But form is important too. So is awareness of the context and audience. Most of the attendees and presenters at this conference were newbies (maybe not in their professions, but at least as freelancers). They are excited and scared, eager to learn and eager to share. At the point they are in their learning, they need some easy wins to give them confidence to keep moving forward. Taking an adversarial tone (“You’re doing it wrong!”) is a fantastic way to discourage them or shut them down completely.


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I’m not saying people need to be coddled. These are adults after all. But a person in defence mode may be too distracted to experience the learning moment you want them to have. If they’re too scared to share with other newbies because there’s some been-there-done-that know-it-all ready to tear them down, they may not bother trying in the future.

I’d like to say I hope I don’t have to come anywhere near him again. Unfortunately, he seems to attend a lot of these events. And unfortunately, if I cannot make a reasoned argument against him and I’m in the wrong mood, I may need to simply punch him in his fucking face.

I really don’t want to do that though. He may very well not be aware how much he came off as an ass. Nobody said anything, but then, most people wouldn’t in these situations. Drawing more attention to him would likely not have been helpful either. I’ve already touched a bit on the social issues my son has and what he may be facing some day when there’s no one providing play-by-play commentary for both him and the people around him. It is entirely possible that he could become one of these well-intentioned but socially inept individuals, but I sure hope not and I’m going to do whatever I can to make it not so.

It Was A Good Day

I hate people. The only thing I hate more than people are pit bull owners (and MMA fans). But I feel like today was a good day.

I was on site at a client. I had both professional and social interactions with a number of people. I feel like all of them were rewarding on different levels and to varying degrees. I hope these interactions were also rewarding for those on the other end, but I’m not always sure about that.

The human race has kept secrets from me. And I hate it for that. Which is why the world is such a scary place.

I have a son who was diagnosed with a pervasive developmental disorder when he was about three. For those unfamiliar, Wikipedia or any number of sites on autism can provide more details, but the condensed version is, autism looks a little different in each person. Some “show it” more and some less. My son is what is informally referred to as high-functioning. High-functioning basically means parents have a lot of hope that if they do the right things (Applied Behavioral Analysis, gluten/cassein-free dietary regime, crystals, Santeria), the world won’t notice their child is different.

I’m not interested in comparing therapies and remedies. For my son, several years of behavioral intervention was hugely beneficial. For both him and us. Challenging behaviors are practically a thing of the past (we all had a lot to learn here). Receptive and expressive language improved immensely and language acquisition appears to be progressing more normally. He still has some motor issues and restricted interests will likely always be a challenge, but really, his biggest challenge, and the source of my greatest fear, is socialization.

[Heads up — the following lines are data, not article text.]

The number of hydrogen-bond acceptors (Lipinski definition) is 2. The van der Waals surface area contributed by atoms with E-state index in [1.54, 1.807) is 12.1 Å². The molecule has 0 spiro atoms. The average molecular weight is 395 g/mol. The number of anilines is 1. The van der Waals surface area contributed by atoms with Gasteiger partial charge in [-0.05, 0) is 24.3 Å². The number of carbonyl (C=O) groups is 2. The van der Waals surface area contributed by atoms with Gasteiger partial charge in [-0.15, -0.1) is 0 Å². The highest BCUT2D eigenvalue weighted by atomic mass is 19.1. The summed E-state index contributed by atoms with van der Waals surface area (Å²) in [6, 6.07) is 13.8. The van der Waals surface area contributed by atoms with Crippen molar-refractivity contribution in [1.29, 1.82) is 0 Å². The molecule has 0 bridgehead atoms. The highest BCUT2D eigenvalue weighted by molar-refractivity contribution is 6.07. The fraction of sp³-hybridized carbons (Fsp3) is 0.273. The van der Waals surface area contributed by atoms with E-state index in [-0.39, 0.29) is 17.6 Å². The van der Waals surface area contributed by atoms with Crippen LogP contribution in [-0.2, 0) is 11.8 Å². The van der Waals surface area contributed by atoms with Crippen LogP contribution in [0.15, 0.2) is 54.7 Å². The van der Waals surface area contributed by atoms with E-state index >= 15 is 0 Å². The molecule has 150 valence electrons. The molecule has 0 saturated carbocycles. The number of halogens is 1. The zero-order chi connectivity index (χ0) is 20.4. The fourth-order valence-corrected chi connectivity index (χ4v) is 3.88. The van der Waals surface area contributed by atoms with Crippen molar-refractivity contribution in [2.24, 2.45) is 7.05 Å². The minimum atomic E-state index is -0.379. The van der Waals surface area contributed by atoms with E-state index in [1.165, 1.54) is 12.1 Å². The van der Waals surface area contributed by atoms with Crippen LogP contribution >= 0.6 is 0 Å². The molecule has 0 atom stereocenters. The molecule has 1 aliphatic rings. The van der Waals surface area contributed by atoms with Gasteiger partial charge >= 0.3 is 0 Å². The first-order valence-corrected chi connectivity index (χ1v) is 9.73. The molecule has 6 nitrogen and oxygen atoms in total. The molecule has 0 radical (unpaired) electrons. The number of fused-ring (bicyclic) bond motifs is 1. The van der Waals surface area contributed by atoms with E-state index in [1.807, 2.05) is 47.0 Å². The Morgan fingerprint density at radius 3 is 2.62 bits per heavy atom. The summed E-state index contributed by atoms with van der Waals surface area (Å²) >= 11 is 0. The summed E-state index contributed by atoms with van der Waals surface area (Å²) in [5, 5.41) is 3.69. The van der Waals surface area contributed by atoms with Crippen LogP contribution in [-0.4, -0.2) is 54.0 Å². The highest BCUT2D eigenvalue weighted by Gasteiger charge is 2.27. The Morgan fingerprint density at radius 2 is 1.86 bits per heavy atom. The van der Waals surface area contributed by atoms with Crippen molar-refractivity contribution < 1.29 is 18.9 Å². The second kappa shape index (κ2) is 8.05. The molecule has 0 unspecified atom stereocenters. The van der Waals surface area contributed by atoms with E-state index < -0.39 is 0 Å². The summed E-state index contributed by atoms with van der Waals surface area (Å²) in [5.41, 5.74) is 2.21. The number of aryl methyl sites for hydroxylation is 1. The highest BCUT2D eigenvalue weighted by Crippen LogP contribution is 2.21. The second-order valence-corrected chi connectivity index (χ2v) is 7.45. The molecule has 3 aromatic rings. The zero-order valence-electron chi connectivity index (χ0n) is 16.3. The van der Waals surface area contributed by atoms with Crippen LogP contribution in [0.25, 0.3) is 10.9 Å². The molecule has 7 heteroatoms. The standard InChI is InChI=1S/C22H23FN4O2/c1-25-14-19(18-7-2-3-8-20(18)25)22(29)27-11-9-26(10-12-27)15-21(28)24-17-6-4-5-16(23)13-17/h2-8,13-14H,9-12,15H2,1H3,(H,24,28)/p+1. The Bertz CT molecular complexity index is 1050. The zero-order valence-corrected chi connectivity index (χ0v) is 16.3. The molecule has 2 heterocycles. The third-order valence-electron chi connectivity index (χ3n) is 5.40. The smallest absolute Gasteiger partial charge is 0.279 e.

I spend a lot of time trying to narrate my son’s experiences when we’re out and about in the world. I like to think I’m preparing him for a life where he’ll feel comfortable trying new experiences, setting and achieving goals, and most of all, having fun along the way. And yet, I have to wonder what kind of life he has ahead of him.

He is a beautiful boy. He is shy. He is intelligent (scary intelligent). People smile when they look at him. I don’t care to advertise his label, but I don’t hide it either. Sometimes, if occasion arises, I might drop a hint that he’s a bit different or even say outright that he has a label. And they’ll say, “well, he looks normal. I’m sure he’s fine.” And they forget he has a label. They probably even think I’m just some nutso parent who probably has the whole family take antibiotics for colds too. And that’s cool with me if it takes any negative attention off him. But then, some “challenging behavior” comes on. Some quirkiness. Or he’s no longer responding to questions, because he’s switching to off to take a break. And he’s not beautiful to them any more. How will those people deal with him when there isn’t someone around narrating the experience for everyone? When he’s applying for a job? Going to the hospital? … Sometimes, maybe it’s better to *not* look normal. In the civilized world, most people will recognize a person with Down’s syndrome and set their expectations accordingly (not always *appropriately*, but at least they’re trying). I have told my son that he is “different” and that our society has given him a label. It’s not a discussion he has actively engaged in, but I don’t doubt it’s in there. It’s a discussion I want to continue as he grows older and I hope it will help him in understanding himself and how people see him.

But aside from how the world perceives him, I worry about what he is learning from his role model. Can I show him what friendship looks like when I struggle to interact with people (unless I’m drinking)? Can I demonstrate for him what a loving relationship between “neurotypical” people looks like? Looking at his mother and me, I’d say not so much.

I’ve gone through much of my life not understanding the secret language and the hidden code of social conduct. This language, a combination of words, sounds, eyes, lips, hands, shoulders, who knows what else… This code, never spoken, but only broken by broken/defective people like me, like my son. How are we supposed to learn this fucking shit???